Additionally, the pivotal role of catalysis is indisputable. Significant efforts are being directed towards the development of effective catalytic methodologies with safer and cheaper substrates where reactivity is achieved through catalysis that can replace the classically used, highly reactive species. While for immediate economical reasons the use of well-established methodologies based on homogeneous catalysis may be initially preferred, many efforts are directed toward the development of heterogeneous catalytic approaches, aiming at an easier recovery and better reuse of the catalyst.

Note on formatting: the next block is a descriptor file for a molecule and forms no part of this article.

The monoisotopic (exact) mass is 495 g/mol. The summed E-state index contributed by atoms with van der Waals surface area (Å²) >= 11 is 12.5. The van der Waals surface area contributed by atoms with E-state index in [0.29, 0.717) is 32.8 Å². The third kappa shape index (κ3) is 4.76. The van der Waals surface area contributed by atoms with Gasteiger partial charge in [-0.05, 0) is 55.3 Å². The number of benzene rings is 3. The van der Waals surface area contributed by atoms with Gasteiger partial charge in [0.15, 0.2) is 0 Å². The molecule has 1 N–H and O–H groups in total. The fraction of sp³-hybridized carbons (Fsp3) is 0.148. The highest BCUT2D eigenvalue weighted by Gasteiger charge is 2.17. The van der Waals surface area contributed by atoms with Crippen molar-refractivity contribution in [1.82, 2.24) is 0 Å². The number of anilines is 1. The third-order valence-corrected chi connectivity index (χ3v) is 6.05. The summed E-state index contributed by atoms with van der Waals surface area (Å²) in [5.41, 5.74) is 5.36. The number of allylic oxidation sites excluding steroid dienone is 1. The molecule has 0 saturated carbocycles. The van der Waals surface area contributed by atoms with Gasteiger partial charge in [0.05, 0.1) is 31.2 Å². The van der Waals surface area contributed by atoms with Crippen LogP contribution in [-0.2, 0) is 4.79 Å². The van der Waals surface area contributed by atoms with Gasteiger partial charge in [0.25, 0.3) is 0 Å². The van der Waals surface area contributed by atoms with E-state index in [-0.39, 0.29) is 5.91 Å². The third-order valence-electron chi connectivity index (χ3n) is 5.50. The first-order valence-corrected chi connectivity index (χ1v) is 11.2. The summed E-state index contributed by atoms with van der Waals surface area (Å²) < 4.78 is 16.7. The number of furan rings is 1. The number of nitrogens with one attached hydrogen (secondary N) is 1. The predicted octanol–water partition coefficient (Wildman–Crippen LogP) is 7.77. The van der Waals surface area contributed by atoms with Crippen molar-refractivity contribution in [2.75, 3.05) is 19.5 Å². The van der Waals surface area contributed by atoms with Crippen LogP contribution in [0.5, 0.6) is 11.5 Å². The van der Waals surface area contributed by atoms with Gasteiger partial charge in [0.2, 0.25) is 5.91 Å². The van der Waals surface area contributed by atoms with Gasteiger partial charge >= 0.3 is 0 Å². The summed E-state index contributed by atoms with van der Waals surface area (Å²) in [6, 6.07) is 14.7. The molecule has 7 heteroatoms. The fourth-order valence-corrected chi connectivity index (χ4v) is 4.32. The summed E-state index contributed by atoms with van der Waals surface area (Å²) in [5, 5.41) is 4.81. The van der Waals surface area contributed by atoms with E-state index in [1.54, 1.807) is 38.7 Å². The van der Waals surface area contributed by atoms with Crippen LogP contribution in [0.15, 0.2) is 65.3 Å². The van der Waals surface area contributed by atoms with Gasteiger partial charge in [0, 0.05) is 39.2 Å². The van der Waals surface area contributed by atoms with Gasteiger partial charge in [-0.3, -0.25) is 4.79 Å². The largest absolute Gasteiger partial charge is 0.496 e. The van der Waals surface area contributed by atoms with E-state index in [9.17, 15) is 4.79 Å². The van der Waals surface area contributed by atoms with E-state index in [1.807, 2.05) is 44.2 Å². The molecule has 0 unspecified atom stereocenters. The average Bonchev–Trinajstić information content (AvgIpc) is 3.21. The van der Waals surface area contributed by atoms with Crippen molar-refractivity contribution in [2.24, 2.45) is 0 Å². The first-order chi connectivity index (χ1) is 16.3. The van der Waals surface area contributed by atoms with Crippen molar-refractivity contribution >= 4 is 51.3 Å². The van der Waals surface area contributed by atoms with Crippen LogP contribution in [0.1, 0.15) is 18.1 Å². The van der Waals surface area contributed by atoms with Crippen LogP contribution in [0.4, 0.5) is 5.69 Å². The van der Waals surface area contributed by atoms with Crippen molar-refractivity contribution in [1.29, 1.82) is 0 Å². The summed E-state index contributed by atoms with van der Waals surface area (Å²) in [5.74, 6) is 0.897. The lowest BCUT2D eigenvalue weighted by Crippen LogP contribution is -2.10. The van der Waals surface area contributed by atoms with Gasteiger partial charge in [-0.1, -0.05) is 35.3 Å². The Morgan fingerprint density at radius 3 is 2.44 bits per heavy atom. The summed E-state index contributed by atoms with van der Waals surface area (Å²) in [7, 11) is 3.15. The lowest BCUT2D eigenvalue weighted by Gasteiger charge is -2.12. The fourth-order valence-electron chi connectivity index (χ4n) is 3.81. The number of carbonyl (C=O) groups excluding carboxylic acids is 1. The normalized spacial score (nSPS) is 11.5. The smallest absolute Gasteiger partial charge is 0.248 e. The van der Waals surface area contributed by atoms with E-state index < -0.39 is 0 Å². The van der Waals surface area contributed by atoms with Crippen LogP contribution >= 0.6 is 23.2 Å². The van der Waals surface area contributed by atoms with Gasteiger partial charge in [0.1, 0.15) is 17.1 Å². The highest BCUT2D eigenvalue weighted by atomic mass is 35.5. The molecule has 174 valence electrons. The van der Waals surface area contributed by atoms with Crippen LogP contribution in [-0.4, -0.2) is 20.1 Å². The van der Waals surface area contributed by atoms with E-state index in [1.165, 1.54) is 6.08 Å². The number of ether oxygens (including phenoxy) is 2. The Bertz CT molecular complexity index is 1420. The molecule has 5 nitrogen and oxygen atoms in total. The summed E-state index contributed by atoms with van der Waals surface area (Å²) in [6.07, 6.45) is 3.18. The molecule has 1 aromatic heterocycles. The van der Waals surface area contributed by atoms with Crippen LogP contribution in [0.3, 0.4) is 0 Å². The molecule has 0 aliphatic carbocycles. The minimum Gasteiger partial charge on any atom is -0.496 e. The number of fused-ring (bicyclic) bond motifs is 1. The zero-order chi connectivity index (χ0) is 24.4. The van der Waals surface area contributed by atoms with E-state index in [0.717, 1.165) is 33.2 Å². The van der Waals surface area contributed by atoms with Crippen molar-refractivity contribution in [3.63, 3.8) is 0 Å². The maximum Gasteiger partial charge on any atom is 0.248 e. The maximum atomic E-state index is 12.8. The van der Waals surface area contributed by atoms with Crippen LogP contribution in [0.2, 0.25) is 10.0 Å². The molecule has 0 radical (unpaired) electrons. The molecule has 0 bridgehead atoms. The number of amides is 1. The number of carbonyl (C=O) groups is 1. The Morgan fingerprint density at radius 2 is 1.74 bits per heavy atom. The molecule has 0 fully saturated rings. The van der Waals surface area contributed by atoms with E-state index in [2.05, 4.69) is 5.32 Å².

Another key aspect of green chemistry, closely related to the chemical efficiency and efficiency of a protocol, is the technology behind the process. In fact, energy and time optimization are important factors. Increasing interest is being directed towards the development of innovative mixing and heating technologies that, individually or in combination, may furnish an innovative solution for controlling the safety and the reactivity of a chemical process and may facilitate the recovery and reuse of the materials used, which contribute to minimizing the energy consumption and increasing the overall efficiency of a process. Flow chemistry, microwave or ultrasonic irradiation, and mechano-chemistry are just a few representative examples of research platforms being independently developed, but all offer innovative tools for realizing chemically and environmentally efficient processes. Representative examples of these directions have been the subject of other excellent Thematic Series in the Beilstein Journal of Organic Chemistry, including “Strategies in asymmetric catalysis” by Tehshik P. Yoon [6], “Organometallic chemistry” by Bernd F. Straub and Lutz H. Gade [7], “C–H functionalization/activation in organic synthesis” by Richmond Sarpong [8], “Bifunctional catalysis” by Darren J. Dixon [9], “Sustainable catalysis” by Nicholas J. Turner [10], and “Organic synthesis using photoredox catalysis” by Axel G. Griesbeck [11], proving that green chemistry and sustainability can be approached from many different perspectives.